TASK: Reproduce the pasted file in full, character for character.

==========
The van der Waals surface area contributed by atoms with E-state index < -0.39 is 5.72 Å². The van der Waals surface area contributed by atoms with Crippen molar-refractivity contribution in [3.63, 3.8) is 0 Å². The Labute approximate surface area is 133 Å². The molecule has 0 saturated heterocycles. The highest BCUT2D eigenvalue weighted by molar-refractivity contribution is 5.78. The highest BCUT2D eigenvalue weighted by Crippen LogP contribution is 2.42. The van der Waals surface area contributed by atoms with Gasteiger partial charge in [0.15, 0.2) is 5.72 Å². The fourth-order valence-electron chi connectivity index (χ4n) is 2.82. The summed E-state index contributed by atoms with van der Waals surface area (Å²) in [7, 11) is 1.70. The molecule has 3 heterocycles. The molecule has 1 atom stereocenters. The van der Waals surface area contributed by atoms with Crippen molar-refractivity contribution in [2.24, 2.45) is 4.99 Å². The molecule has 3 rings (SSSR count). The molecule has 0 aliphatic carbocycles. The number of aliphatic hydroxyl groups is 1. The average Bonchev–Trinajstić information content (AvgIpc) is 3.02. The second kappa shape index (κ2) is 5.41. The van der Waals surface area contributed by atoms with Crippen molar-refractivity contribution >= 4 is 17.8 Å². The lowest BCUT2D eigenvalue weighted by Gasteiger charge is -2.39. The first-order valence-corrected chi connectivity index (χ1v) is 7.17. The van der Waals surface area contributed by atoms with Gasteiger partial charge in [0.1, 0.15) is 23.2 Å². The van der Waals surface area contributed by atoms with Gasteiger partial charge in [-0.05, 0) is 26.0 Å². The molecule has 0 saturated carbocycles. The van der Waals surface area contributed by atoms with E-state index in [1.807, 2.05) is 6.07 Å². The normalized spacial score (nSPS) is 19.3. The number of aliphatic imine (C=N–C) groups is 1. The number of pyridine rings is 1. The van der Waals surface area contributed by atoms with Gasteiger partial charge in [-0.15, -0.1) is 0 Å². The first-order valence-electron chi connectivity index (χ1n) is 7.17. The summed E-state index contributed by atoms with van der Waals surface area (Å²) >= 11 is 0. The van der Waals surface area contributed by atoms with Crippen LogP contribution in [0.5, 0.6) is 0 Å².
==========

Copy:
The van der Waals surface area contributed by atoms with E-state index < -0.39 is 5.72 Å². The van der Waals surface area contributed by atoms with Crippen molar-refractivity contribution in [3.63, 3.8) is 0 Å². The Labute approximate surface area is 133 Å². The molecule has 0 saturated heterocycles. The highest BCUT2D eigenvalue weighted by molar-refractivity contribution is 5.78. The highest BCUT2D eigenvalue weighted by Crippen LogP contribution is 2.42. The van der Waals surface area contributed by atoms with Gasteiger partial charge in [0.15, 0.2) is 5.72 Å². The fourth-order valence-electron chi connectivity index (χ4n) is 2.82. The summed E-state index contributed by atoms with van der Waals surface area (Å²) in [7, 11) is 1.70. The molecule has 3 heterocycles. The molecule has 1 atom stereocenters. The van der Waals surface area contributed by atoms with Crippen molar-refractivity contribution in [2.24, 2.45) is 4.99 Å². The molecule has 3 rings (SSSR count). The molecule has 0 aliphatic carbocycles. The number of aliphatic hydroxyl groups is 1. The average Bonchev–Trinajstić information content (AvgIpc) is 3.02. The second kappa shape index (κ2) is 5.41. The van der Waals surface area contributed by atoms with Crippen molar-refractivity contribution >= 4 is 17.8 Å². The lowest BCUT2D eigenvalue weighted by Gasteiger charge is -2.39. The first-order valence-corrected chi connectivity index (χ1v) is 7.17. The van der Waals surface area contributed by atoms with Gasteiger partial charge in [0.1, 0.15) is 23.2 Å². The van der Waals surface area contributed by atoms with Gasteiger partial charge in [-0.05, 0) is 26.0 Å². The molecule has 0 saturated carbocycles. The van der Waals surface area contributed by atoms with E-state index in [1.807, 2.05) is 6.07 Å². The normalized spacial score (nSPS) is 19.3. The number of aliphatic imine (C=N–C) groups is 1. The number of pyridine rings is 1. The van der Waals surface area contributed by atoms with Gasteiger partial charge in [-0.15, -0.1) is 0 Å². The first-order valence-electron chi connectivity index (χ1n) is 7.17. The summed E-state index contributed by atoms with van der Waals surface area (Å²) >= 11 is 0. The van der Waals surface area contributed by atoms with Crippen LogP contribution in [0.5, 0.6) is 0 Å².